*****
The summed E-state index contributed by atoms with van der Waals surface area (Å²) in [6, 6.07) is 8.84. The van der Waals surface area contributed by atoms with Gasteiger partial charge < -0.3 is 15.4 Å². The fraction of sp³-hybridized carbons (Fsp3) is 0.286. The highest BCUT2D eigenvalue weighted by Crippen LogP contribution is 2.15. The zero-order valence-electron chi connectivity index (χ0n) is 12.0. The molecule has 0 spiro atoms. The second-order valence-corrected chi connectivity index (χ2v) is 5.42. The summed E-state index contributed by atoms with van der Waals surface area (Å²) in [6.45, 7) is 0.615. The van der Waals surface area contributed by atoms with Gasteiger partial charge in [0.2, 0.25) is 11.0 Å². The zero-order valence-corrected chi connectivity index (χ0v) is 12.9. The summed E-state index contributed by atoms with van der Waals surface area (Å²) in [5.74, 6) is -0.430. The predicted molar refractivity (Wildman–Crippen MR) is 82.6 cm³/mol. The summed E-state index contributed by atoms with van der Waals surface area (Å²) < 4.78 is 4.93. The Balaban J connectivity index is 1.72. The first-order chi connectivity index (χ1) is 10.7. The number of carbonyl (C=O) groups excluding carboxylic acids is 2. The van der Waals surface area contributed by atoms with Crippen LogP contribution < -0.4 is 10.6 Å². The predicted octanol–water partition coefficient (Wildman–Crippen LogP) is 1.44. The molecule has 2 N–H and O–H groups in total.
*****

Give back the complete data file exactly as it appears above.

The summed E-state index contributed by atoms with van der Waals surface area (Å²) in [6, 6.07) is 8.84. The van der Waals surface area contributed by atoms with Gasteiger partial charge < -0.3 is 15.4 Å². The fraction of sp³-hybridized carbons (Fsp3) is 0.286. The highest BCUT2D eigenvalue weighted by Crippen LogP contribution is 2.15. The zero-order valence-electron chi connectivity index (χ0n) is 12.0. The molecule has 0 spiro atoms. The second-order valence-corrected chi connectivity index (χ2v) is 5.42. The summed E-state index contributed by atoms with van der Waals surface area (Å²) in [6.45, 7) is 0.615. The van der Waals surface area contributed by atoms with Gasteiger partial charge in [0.2, 0.25) is 11.0 Å². The zero-order valence-corrected chi connectivity index (χ0v) is 12.9. The summed E-state index contributed by atoms with van der Waals surface area (Å²) in [5.74, 6) is -0.430. The predicted molar refractivity (Wildman–Crippen MR) is 82.6 cm³/mol. The summed E-state index contributed by atoms with van der Waals surface area (Å²) < 4.78 is 4.93. The Balaban J connectivity index is 1.72. The first-order chi connectivity index (χ1) is 10.7. The number of carbonyl (C=O) groups excluding carboxylic acids is 2. The van der Waals surface area contributed by atoms with Crippen LogP contribution < -0.4 is 10.6 Å². The predicted octanol–water partition coefficient (Wildman–Crippen LogP) is 1.44. The molecule has 2 N–H and O–H groups in total.